Thanks for sharing. There seems to be a lot of nice stuff there. I think this mostly raises the question on how the Prolog community can best share code. For the moment we have two mechanisms

  • Be part of the bundled libraries, either as part of the core library or one of the bundled extension modules. This code should be well maintained, documented, portable and serve some purpose that justifies the added size and complexity to the project. There is surely (mostly old) stuff that should never have gotten in there :frowning:
  • Distribute as a pack add-on, typically based on a GitHub repository. That is lightweight and judging the quality and value is totally up to the publisher and users.

My original hope was that the packs would in part act as a playing field for stuff to be added to the main system. That didn’t really happen. The packs do influence the core system though. Consider e.g., arouter that influenced the http_dispatch library, sort_dict that gave rise to support dict sorting in the ECLiPSe derived sort/4, etc. One of the reasons is that many of the packs build on each other, creating a parallel universe that often duplicates significant parts of the core functionality. I typically do not want to copy that as I want to avoid that the core contains too many libraries that do more or less the same but a little differently.


For CHR, I implemented an alternate notation that made it much easier for some rules to write the code.

– con2(…)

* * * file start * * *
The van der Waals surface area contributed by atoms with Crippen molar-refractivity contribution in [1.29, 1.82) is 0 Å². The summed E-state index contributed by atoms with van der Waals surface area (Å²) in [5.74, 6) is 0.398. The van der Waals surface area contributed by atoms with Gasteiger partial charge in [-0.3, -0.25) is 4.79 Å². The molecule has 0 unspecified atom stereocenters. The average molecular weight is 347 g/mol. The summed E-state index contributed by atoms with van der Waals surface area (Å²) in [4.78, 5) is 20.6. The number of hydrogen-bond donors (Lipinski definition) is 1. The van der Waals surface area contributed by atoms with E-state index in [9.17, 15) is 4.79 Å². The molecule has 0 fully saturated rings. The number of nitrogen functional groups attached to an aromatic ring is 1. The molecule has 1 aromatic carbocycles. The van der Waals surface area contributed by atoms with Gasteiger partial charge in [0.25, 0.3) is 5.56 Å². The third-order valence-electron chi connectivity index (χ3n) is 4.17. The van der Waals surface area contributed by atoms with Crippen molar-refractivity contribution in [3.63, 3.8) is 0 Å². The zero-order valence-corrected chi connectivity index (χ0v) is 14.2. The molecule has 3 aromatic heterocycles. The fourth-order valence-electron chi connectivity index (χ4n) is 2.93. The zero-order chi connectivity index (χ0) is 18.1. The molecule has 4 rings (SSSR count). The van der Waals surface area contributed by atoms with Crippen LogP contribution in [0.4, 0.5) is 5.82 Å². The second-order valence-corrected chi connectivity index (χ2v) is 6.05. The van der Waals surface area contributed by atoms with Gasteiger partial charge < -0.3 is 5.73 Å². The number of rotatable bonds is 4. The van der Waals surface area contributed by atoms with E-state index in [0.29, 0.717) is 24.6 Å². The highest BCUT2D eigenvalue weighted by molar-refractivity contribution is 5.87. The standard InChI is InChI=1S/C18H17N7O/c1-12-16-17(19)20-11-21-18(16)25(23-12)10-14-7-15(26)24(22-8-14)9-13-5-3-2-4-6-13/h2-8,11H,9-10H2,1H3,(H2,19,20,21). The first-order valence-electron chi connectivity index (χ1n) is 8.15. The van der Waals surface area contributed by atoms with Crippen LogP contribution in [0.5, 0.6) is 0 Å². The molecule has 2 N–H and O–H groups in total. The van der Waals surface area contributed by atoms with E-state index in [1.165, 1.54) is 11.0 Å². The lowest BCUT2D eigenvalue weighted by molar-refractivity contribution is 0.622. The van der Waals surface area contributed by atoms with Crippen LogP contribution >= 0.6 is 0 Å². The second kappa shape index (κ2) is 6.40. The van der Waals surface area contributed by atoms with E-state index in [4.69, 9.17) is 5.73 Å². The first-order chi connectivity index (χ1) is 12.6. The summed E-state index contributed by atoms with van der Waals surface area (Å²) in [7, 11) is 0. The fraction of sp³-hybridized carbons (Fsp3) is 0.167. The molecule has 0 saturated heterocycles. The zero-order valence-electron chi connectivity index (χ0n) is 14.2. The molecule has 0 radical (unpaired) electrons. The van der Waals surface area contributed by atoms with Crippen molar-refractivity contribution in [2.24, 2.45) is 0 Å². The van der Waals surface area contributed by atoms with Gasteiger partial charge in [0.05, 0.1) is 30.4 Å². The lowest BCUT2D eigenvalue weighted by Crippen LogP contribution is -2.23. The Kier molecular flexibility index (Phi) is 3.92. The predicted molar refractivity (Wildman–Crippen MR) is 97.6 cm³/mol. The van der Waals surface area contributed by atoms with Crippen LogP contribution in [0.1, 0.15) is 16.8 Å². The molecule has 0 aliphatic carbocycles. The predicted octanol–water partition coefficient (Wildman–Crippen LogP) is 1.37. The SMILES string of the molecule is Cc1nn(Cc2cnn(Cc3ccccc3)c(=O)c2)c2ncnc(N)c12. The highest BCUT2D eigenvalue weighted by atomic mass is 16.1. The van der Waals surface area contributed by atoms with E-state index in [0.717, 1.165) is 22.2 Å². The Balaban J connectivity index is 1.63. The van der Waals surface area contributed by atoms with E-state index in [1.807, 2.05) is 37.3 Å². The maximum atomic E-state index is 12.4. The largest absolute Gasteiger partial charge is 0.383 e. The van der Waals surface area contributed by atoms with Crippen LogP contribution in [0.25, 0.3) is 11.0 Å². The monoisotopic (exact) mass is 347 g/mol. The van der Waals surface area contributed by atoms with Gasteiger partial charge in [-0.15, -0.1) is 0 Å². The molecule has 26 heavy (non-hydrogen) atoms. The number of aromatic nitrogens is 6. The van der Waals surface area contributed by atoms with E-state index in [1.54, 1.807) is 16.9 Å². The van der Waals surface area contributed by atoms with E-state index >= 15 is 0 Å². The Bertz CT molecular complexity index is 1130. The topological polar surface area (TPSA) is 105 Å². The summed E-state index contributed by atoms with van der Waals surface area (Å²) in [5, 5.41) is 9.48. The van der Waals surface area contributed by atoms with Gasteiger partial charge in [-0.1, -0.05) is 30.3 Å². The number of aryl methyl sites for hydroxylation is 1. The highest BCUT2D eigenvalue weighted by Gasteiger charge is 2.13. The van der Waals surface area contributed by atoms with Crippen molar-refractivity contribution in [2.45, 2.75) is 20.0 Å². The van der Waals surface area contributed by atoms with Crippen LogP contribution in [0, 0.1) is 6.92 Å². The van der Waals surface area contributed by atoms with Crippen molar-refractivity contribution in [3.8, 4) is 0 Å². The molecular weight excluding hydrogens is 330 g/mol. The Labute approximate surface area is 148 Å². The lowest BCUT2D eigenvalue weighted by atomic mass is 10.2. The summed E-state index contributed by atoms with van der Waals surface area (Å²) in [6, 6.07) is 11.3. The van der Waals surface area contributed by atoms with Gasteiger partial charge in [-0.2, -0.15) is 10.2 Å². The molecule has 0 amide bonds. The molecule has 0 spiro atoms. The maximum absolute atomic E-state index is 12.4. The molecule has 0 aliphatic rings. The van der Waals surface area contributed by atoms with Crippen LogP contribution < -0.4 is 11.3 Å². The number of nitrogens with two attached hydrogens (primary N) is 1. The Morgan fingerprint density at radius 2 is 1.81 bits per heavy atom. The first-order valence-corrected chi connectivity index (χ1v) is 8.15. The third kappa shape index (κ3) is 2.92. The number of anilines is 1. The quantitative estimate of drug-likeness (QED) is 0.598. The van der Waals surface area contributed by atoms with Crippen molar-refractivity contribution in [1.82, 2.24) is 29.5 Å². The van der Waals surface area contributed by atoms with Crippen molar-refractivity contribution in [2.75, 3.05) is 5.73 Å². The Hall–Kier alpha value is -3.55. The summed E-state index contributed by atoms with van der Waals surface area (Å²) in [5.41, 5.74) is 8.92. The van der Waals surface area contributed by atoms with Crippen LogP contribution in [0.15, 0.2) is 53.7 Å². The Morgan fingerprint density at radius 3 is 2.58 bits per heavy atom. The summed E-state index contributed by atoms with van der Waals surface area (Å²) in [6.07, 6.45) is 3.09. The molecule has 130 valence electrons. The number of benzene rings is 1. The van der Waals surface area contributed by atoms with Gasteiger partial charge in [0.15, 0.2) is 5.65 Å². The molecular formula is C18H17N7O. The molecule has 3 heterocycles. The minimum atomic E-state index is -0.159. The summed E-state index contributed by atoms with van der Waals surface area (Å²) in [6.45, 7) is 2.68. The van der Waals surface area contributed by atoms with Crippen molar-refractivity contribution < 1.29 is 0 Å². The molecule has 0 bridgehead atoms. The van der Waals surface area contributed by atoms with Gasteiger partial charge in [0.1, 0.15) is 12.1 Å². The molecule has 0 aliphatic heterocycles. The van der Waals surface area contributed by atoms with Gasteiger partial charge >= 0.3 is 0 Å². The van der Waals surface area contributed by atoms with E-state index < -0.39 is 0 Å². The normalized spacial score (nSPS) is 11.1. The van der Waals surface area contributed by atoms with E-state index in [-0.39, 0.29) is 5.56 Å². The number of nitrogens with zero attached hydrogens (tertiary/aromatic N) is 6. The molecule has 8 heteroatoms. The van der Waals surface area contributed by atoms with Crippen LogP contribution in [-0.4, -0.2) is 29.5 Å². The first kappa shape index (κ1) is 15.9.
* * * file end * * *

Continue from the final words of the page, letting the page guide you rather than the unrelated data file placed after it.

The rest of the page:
<=> effect.

Rather than worry if something is simpagate, propagate, or reduce, I just declare what matches I want to keep and what deletes I want. Actually it’s a bit more sophisticated than the above description, and has stuff helpful for managing constraint interaction and lifetime. It’s hard to explain.

Query qis Matches <=> Code
Generates a chr constraint and a rule that acts as a Prolog query for Matching constraints. It will pass/fail/unify and not affect the database.


Only one question, Jan: What do other languages do? E.g. Python. I suspect part of their thing is a team of interested people who review contributions and enable people to amend core libraries which amendments may be integrated if the review board likes the change.


One possibility: A team of [volunteer] curators, community voting on which packs to review => code gets reviewed => constructive criticism + suggestions on “what to do next” get published (preferrably on / reachable from the swipl packs pages == infrustructure requirements) => hopefully someone steps up